Some authors have an innate ability to create an instant rapport with me. Their words, compounds and elements, with pages as catalyst, crystallize in my mind. James Lee Burke is such an author. I discovered him a year ago, or so, after finishing another series of character-based novels, and wanting to develop a new reading relationship. “Last Car to Elysian Fields” was my first Burke novel, though not his first Dave Robicheaux novel. But, James can write; his stories are rich with history, geography, interesting characters with human foibles. Like a bowl of New Orleans jambalaya, Burke stories are great melange of sights, flavors, and aromas.
“In the Electric Mist with Confederate Dead (1993)” makes for a nice exploration of geography in a literary effort. Burke’s writing is infused with geography. His very first opening sentence, in fact, describes the effect of a recent storm passing over New Iberia, Main Street, and Bayou Teche. Dave was on his way to collect three crayfish dinners, the air “cool now, laced with light rain, heavy with the fecund smell of wet humus, night-blooming jasmine, roses, and new bamboo,” with the recent death of a young girl on his mind.
Many authors build a unique world for characters. These worlds are amalgams of real places, places which seem familiar to us, yet have different toponyms (place name). Towns, streets, and businesses have their names changed, maybe to protect the guilty or the innocent. Some places are legendary, such as the Cafe du Monde, in New Orleans. No story about New Orleans would seem credible if the characters did not stop for chicory coffee and beignets. In “A Stained White Radiance,” Sheriff Dave Robicheaux sits to think and people watch at Cafe du Monde while running errands through the French Quarter. Dave also has a history as a former NOLA police officer before becoming a Deputy Sheriff and detective in New Iberia Parish. I have a personal connection with Robicheaux, as I have walked some of the very same paths, and, yes, eaten warm, sweet beignets with coffee at Cafe du Monde a few times.
New Iberia is a real place. I’ve clipped an image from Google Earth to provide a bird’s eye view of the city of 30,000 and home to Dave Robicheaux, Louisiana detective, sheriff, and former NOLA police officer. Bayou Teche is nearby, the thin green cord entering the image in the lower-right and exiting in the upper-right. Bayou Teche figures prominently in all of JLB’s books I’ve read, to date. Good place for a body to be discovered. Or, in some cases, for body parts to be discovered, as the area is renown for alligators. New Iberia figures as Det. Robicheaux’s home, office, and plays a center part in all stories, serving as a home base of operations for all action. However, not all action occurs in New Iberia.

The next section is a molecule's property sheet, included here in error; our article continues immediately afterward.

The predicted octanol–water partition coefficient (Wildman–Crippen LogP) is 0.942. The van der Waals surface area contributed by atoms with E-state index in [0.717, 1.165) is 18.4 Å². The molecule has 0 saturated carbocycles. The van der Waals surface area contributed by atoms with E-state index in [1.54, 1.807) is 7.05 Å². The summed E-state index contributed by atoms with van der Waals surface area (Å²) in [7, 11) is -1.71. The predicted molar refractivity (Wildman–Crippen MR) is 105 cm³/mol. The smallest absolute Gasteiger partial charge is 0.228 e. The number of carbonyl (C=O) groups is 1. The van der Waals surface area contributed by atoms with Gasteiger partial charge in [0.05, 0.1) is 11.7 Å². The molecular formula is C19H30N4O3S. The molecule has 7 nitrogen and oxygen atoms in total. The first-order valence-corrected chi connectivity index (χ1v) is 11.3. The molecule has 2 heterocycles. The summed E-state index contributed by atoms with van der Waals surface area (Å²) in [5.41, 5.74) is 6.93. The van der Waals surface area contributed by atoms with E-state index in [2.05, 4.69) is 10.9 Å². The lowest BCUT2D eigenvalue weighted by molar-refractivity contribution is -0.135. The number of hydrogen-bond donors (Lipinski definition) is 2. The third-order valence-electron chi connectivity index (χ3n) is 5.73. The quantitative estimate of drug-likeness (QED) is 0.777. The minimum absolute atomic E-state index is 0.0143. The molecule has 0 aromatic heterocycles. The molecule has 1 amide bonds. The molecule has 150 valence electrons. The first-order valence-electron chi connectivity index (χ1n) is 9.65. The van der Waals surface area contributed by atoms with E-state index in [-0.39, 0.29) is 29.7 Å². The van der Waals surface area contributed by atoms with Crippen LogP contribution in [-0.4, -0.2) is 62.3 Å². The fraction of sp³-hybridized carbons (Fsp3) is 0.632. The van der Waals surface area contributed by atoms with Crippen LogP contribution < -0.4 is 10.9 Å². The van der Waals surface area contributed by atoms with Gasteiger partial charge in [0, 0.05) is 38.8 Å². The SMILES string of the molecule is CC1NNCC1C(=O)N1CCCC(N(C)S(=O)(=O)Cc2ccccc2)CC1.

I’ve provided a smaller scale image depicting the larger region found in Burke’s novels. In the northwest is the town of Breaux Bridge. South of Breaux Bridge is St. Martinsville. Main Highway, or HWY 31 connects St. Martinsville to New Iberia. Lafayette and Broussard are short drives to the northwest of New Iberia. Morgan City and Jeanrette fall off the image to the southeast.
The large green area consuming 1/2 the right-hand portion of the image is portion of the Atchafalaya Swamp, and the Atchafalaya River runs from north to south through the swamp. Both the swamp and the river become characters, or almost so, in the Robicheaux books I’ve read so far. Each has sounds, odors, histories – a presence, really – which seems to drive James Lee Burkes characters into desperate acts of violence and self-destruction.
The last image I present is Angola State Penitentiary. Today, Angola is known as, “Louisiana State Penitentiary.” Angola is located at the elbow of Louisiana, northeast of New Iberia. Not long ago, Angola was referred to as “Alcatraz of the South,” and is currently the largest maximum security prison in the United States. Over 5,000 inmates call the 18,000 acre facility home, and about 1,800 people punch a clock at Angola. Angola features prominently in Burke’s novels due to the fantastic history of the prison, and the plantation grounds upon which the prison now sits. Angola has featured in many songs, by Leadbelly, Freddy Fender, and Aaron Neville (wikipedia). Burke serves up Angola as a source of trouble, former felons who have been released only to turn up in New Iberia or Breaux Bridge or Morgan City and unable to find an honest income.
James Lee Burke’s novels featuring Dave Robicheaux are compelling reading. The real-life geography and history Burke weaves into his stories make his tales even more enjoyable. Robicheaux often recites histories of his time spent in New Orleans, working a beat, walking the streets of the French Quarter and the Garden District. Having been those places myself, I feel part of the story, part of the events, and even though events portrayed are fictional, I’m instantly connected to the milieu of Det. Robicheaux. I envy those writers who can tightly combine history, social commentary, the physical setting and geography, and complex characters in such captivating way.